• 342 S. Webster Ave., Green Bay, WI 54301
  • Tel: 920.435.3002
  • Fax: 920.884.0201
  • 1818 N. Meade St., Ste. 205, Appleton, WI 54911
  • Tel: 920.738.5355
  • Fax: 920.882.1891
  • Office Hours: Monday - Friday 8:30 to 5:00


Above the Knee Basics

Your prosthetic limb is made up of advanced plastics and carbon-fiber components, making it light and durable. A pylon, the skeleton of the limb, a socket, where your limb meets the prosthesis, and a suspension system, which keeps the prosthesis attached to your body, all make up your prosthetic limb.

There are several ways that the prosthesis can be attached to your limb:

  • Suction Suspension: an air tight, suction-like seal that maintains the position of your limb in the socket.
  • Locking Suspension: a gel liner with an attachment point on the bottom and a pin-locking unit.
  • Fork Strap and Waist Belt Suspension: a strap attached to the prosthesis and connected to a belt worn around your waist.

Break-in Schedule

Days 1-3 1 hour on, 1 hour break Repeat throughout the day
Days 4-6 2 hours on, 1 hour break Repeat throughout the day
Days 7-10 3 hours on, 1 hour break Repeat throughout the day
Days 11-14 4 hours on, 1 hour break Repeat throughout the day
Days 15-21 Wear as tolerable Take off if necessary

Break Periods

Check your skin for any red marks or abrasions using a hand mirror. Even if the prosthesis doesn’t hurt, it’s important to check your limb. If any red marks do not diminish after 20-30 minutes, you’ll need to set up an adjustment appointment.

Weight Bearing and Ambulation

You will begin by wearing your prosthesis for standing only. Your physical therapist and prosthetist will work with you until you’re ready for walking. Until then, you can use assistive devices as directed by your physical therapist and prosthetist. Continue wearing shrinkers when not wearing the prosthesis.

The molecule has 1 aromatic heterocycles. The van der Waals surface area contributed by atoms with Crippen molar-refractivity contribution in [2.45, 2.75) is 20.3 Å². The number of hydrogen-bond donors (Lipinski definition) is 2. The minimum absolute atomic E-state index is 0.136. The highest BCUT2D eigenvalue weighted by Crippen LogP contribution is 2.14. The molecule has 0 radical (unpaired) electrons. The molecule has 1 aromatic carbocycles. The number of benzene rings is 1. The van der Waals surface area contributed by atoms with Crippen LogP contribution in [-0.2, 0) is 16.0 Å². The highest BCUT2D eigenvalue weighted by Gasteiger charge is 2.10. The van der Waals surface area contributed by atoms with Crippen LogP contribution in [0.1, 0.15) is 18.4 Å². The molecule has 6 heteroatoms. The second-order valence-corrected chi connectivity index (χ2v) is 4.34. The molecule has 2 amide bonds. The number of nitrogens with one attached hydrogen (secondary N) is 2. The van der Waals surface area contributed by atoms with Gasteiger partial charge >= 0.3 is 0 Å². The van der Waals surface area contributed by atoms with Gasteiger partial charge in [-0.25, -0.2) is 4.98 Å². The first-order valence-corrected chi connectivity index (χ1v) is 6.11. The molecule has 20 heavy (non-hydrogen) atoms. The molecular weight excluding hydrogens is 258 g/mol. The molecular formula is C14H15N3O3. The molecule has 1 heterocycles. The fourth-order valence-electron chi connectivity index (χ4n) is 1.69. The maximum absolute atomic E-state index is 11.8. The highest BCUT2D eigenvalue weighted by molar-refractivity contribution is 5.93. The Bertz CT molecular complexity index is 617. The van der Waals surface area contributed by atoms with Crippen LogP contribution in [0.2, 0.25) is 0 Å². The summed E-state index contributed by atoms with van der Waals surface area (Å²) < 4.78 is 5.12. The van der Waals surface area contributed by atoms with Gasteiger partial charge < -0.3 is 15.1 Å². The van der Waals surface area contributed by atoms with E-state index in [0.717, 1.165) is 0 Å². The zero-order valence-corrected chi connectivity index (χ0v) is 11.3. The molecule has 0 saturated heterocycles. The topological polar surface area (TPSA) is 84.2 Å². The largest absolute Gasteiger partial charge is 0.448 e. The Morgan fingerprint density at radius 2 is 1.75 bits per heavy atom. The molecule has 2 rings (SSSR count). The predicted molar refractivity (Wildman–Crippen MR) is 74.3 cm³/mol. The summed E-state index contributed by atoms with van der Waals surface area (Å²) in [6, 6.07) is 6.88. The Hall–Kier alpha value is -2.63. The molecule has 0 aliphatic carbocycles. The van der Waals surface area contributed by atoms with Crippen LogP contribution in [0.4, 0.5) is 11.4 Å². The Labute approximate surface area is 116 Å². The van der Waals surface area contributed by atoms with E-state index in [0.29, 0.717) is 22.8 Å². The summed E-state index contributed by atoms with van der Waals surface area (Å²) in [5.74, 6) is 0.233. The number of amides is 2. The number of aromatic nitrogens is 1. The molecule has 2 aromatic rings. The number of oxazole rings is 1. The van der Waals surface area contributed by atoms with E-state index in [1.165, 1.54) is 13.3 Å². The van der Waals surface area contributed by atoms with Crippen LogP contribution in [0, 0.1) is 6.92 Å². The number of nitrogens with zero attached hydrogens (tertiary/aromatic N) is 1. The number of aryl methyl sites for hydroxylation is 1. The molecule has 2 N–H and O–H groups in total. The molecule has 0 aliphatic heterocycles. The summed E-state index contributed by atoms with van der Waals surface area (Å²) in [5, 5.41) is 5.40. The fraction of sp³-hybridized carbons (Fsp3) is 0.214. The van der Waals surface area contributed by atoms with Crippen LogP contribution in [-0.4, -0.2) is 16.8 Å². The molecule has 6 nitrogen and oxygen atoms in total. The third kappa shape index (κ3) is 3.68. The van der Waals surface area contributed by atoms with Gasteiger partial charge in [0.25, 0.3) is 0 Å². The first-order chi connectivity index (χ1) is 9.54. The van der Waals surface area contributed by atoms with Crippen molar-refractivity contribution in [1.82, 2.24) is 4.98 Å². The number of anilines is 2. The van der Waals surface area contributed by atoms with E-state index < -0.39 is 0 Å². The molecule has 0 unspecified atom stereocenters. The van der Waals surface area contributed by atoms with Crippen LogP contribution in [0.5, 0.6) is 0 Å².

Under Your Prosthesis

Sleeve: the gel or neoprene component that goes on the outside of the socket and onto the thigh.

  • Turn down the sleeve onto the prosthesis.
  • Position your limb inside the socket; roll the sleeve up over the prosthesis, socks, liner and onto your skin.
  • At least 2" of the inner rubber must be touching your skin to create a seal.
  • Take the sleeve off by rolling it down.
  • Check the sleeve for holes each time you take it off as holes let air into the system and cause pistoning.
  • To clean the sleeve, wipe down any section of the sleeve that comes in contact with your skin using a wet, soapy washcloth, rinsing when finished.
  • Do this daily and let the sleeve dry completely before wearing.

Liner: the material rolled onto your skin to protect your limb and suspend the prosthesis.

  • Put the liner on by turning it inside out and making it as flat at the bottom as possible.
  • Roll it onto your skin leaving no space for air between your limb and the liner – trapped air can cause discoloration of the skin and blisters.
  • To clean your liner, turn inside out and wash the gel liner with a warm washcloth and liquid hand soap. Rinse well and pat dry or let air dry.
  • Always store and dry your liner inside out.

Socks: used as a barrier between the inside of the prosthesis and the residual limb.

  • Socks serve to take up space inside the socket as your limb changes shape, absorb perspiration and odor and increase comfort.
  • Wash and apply clean socks daily.